Nanos from the bottom up

Particle Sciences and Microfluidics combine to advance pharmaceutical nanotechnology

Lloyd Dunlap
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BETHLEHEM, Pa.—Particle Sciences Inc.—a self-described boutique contract research organization—has formed a strategic alliance with Microfluidics to share formulation and nanotechnology expertise for drug development, analysis and commercialization.

Particle Sciences was founded in 1991 with a specialization in formulation and delivery, analytic services and clinical trial material production. With more than 35 scientists holding more than 100 patents, a comprehensive formulations laboratory, cGMP production suites and cGMP analytical/bioanalytical capabilities, Particle Sciences claims a solid track record of developing commercializable technologies for companies ranging from start-ups to large pharma. 

"Clients come to us with tough formulation problems," says Dr. Robert W. Lee, vice president of pharmaceutical development at Particle Sciences. "We like to tinker, come up with new process twists. Our model is to offer our clients a number of state-of-the-art approaches using best-of-breed, reproducible and scalable technologies. For high-shear fluid processing, we chose the Microfluidizer after a thorough evaluation of the competing alternatives. One area of interest to us is adding the Microfluidizer processor to our existing approaches for particle size reduction to the submicron range of poorly water-soluble APIs, which is an increasingly important formulation approach for pharmaceutical API development."

As part of the non-exclusive agreement, Particle Sciences has installed an M-110EH-30 Basic BioPharma Microfluidizer processor to produce nanoemulsions and nanosuspensions, and for cell disruption and nanoencapsulation in pilot and production volumes.

"We believe Microfluidizer processors are the undisputed gold standard in the pharmaceutical industry, from the lab to clinical research and production," says Bill Kober, vice president of Americas sales at Microfluidics. "Through this relationship, our users now have access to our technology combined with the scientific ingenuity and experience of Particle Sciences."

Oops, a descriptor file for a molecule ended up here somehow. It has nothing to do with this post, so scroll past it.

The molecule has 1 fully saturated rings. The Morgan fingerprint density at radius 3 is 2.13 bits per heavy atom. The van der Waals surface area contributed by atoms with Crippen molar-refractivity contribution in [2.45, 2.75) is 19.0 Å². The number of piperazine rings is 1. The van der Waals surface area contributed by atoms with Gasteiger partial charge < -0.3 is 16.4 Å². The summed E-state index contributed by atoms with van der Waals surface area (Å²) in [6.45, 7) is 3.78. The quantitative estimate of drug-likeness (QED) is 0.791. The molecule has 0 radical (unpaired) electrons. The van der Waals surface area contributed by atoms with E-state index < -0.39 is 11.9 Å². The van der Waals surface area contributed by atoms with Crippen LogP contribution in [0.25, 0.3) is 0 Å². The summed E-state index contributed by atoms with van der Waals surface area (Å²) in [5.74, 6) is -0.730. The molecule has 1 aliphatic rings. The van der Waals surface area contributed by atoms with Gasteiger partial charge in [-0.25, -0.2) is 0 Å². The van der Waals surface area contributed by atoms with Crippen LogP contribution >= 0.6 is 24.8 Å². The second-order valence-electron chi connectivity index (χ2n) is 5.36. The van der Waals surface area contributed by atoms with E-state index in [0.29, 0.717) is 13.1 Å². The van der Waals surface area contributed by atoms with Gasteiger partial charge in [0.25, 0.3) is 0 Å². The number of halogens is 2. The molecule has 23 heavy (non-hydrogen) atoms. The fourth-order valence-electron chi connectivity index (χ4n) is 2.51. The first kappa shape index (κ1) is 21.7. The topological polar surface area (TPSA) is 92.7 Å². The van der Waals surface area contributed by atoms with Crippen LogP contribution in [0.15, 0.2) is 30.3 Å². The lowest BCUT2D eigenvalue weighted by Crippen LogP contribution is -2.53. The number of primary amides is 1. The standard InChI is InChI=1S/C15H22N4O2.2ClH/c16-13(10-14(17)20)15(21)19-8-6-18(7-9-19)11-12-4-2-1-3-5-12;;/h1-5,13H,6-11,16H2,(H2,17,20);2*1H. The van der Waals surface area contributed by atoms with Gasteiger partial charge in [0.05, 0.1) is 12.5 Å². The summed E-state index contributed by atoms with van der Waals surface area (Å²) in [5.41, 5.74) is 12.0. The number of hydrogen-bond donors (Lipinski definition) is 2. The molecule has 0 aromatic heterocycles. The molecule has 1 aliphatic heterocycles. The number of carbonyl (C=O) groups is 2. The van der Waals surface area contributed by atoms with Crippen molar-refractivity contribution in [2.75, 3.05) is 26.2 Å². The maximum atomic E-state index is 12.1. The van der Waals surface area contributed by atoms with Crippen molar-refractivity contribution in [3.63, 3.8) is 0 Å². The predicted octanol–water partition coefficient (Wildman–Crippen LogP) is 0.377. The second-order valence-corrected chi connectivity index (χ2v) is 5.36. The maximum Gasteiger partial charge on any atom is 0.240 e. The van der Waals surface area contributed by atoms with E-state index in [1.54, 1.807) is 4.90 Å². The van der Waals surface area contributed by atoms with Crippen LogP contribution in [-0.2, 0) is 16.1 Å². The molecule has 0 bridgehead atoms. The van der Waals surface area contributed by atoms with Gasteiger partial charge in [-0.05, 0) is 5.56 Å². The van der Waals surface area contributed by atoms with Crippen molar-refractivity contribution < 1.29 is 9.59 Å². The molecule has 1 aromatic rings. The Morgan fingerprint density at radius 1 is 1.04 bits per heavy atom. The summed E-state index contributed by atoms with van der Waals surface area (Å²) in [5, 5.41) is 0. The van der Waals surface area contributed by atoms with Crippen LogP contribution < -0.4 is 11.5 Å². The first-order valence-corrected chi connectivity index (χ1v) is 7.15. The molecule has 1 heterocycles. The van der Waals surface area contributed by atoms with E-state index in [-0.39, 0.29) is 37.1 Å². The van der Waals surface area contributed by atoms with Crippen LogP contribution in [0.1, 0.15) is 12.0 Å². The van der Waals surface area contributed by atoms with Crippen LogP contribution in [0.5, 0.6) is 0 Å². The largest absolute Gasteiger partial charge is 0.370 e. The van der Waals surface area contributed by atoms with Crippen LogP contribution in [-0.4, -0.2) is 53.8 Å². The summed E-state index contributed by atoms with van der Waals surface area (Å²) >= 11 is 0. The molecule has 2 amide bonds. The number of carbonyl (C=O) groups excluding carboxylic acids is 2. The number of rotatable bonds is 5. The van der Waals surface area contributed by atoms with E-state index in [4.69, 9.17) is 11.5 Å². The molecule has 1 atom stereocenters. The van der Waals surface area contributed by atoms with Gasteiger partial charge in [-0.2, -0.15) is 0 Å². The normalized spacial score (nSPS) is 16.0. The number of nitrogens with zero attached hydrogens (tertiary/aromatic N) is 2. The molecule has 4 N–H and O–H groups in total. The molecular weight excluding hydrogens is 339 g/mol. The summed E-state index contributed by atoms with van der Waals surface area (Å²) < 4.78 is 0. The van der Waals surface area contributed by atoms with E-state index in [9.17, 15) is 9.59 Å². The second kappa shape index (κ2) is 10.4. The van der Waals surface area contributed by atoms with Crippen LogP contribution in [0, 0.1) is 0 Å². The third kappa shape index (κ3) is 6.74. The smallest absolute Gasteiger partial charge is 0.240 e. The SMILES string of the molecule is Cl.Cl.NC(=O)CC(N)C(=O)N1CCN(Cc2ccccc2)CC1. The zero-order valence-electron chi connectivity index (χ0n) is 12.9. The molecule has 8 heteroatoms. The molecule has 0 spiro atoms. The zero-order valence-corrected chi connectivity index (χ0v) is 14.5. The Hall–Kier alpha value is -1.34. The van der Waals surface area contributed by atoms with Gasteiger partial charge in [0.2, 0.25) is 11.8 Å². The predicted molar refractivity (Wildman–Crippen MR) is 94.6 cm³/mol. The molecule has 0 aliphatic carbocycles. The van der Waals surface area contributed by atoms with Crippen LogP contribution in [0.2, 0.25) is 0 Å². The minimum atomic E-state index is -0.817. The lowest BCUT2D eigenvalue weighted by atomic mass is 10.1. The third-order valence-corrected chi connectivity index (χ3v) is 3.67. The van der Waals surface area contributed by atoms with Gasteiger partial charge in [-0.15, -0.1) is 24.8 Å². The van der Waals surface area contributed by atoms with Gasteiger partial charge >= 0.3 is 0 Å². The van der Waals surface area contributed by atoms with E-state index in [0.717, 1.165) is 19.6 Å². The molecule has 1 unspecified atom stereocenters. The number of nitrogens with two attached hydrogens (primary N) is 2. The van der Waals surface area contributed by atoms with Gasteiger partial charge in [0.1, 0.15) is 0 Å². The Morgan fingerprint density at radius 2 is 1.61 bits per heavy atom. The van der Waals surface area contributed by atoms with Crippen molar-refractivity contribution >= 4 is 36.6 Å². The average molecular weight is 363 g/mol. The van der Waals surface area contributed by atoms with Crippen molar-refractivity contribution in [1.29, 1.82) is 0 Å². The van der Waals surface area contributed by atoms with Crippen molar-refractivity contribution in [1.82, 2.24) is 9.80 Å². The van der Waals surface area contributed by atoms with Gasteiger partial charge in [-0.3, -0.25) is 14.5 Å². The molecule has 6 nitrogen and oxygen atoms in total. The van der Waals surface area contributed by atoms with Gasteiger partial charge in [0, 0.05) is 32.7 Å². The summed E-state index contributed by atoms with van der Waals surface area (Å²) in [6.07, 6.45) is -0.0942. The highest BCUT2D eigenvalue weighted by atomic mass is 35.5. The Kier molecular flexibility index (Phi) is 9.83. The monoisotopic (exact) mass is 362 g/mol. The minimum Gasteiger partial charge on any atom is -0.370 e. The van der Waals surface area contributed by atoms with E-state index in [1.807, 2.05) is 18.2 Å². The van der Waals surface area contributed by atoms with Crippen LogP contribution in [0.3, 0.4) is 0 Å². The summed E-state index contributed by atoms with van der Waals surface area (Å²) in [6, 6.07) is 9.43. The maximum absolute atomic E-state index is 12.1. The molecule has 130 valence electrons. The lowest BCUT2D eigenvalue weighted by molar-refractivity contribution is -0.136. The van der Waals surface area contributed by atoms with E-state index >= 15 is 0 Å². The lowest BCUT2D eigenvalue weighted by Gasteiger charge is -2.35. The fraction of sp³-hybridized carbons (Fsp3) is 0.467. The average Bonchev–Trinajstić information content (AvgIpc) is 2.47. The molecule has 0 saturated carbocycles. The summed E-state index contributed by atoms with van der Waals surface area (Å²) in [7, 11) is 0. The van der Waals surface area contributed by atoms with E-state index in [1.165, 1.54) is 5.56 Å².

Microfluidics, a wholly owned subsidiary of Microfluidics International Corp., has been a worldwide supplier of Microfluidizer high shear fluid processing systems to the biotechnology, pharmaceutical, chemical and cosmetics industries since 1984.

Microfluidics Reaction Technology (MRT) is a continuous and scalable microreactor system used for efficient, large-scale production of nanoparticles with high purity at low cost. MRT is particularly well-suited to pharmaceutical applications where the trend is to go to very small particles that have precise polymorph control. Microfluidics has demonstrated MRT by creating nanosuspensions of a variety of injectable or inhalable drugs, including cancer therapies, antibiotics, antihistamines and nonsteroidal anti-inflammatories.

MRT solves an issue that conventional mixers/reactors have been unable to overcome. Conventional processes utilize a "top-down" method to grind particle sizes to the nano-level through a process of wet-milling, homogenization, micronization and other techniques. This top-down process does not allow for optimal and consistent sizing of the particles and is often unable to produce particles sizes small enough to be effective. MRT utilizes a "bottom-up" proprietary approach whereby the particle is built up molecule by molecule in seconds, allowing not only for optimal and consistent sizing of the particles, but also for the creation of smaller particle sizes not previously achievable. The process is both continuous and results in extreme phase purity of products.

MRT was presented during a poster presentation at the Nano Science and Technology Institute (NSTI) Nanotech 2007 Conference and won a Nano50 Award as one of the most innovative ideas in nanotechnology. The core of this technology is a continuous microreactor (reaction chamber) based on impinging jet design. Two opposing jets form as fluids flow through two microchannels within the chamber. The jets collide inside a microliter volume where the fluids mix at the nanometer scale. Average fluid velocities inside the channels may exceed 400 m/s, which is orders of magnitude higher than existing impinging jet reactors. A planar array of opposed pairs of such channels ensures effective scaling up of the technology.

Lloyd Dunlap

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